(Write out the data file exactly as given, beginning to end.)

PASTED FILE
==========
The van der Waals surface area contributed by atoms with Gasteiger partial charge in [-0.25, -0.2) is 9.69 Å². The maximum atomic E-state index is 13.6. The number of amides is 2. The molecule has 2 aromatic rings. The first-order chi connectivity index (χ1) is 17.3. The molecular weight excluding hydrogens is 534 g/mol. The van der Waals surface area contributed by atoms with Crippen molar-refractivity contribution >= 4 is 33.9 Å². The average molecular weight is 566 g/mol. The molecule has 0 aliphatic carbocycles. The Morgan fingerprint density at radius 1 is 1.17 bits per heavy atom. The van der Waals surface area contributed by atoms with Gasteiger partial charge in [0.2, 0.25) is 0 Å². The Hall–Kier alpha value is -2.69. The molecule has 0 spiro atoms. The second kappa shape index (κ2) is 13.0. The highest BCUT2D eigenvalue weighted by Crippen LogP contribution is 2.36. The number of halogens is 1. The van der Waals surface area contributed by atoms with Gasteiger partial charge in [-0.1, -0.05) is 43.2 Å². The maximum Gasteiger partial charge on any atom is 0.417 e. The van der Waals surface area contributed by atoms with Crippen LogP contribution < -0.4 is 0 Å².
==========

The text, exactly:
The van der Waals surface area contributed by atoms with Gasteiger partial charge in [-0.25, -0.2) is 9.69 Å². The maximum atomic E-state index is 13.6. The number of amides is 2. The molecule has 2 aromatic rings. The first-order chi connectivity index (χ1) is 17.3. The molecular weight excluding hydrogens is 534 g/mol. The van der Waals surface area contributed by atoms with Crippen molar-refractivity contribution >= 4 is 33.9 Å². The average molecular weight is 566 g/mol. The molecule has 0 aliphatic carbocycles. The Morgan fingerprint density at radius 1 is 1.17 bits per heavy atom. The van der Waals surface area contributed by atoms with Gasteiger partial charge in [0.2, 0.25) is 0 Å². The Hall–Kier alpha value is -2.69. The molecule has 0 spiro atoms. The second kappa shape index (κ2) is 13.0. The highest BCUT2D eigenvalue weighted by Crippen LogP contribution is 2.36. The number of halogens is 1. The van der Waals surface area contributed by atoms with Gasteiger partial charge in [-0.1, -0.05) is 43.2 Å². The maximum Gasteiger partial charge on any atom is 0.417 e. The van der Waals surface area contributed by atoms with Crippen LogP contribution < -0.4 is 0 Å².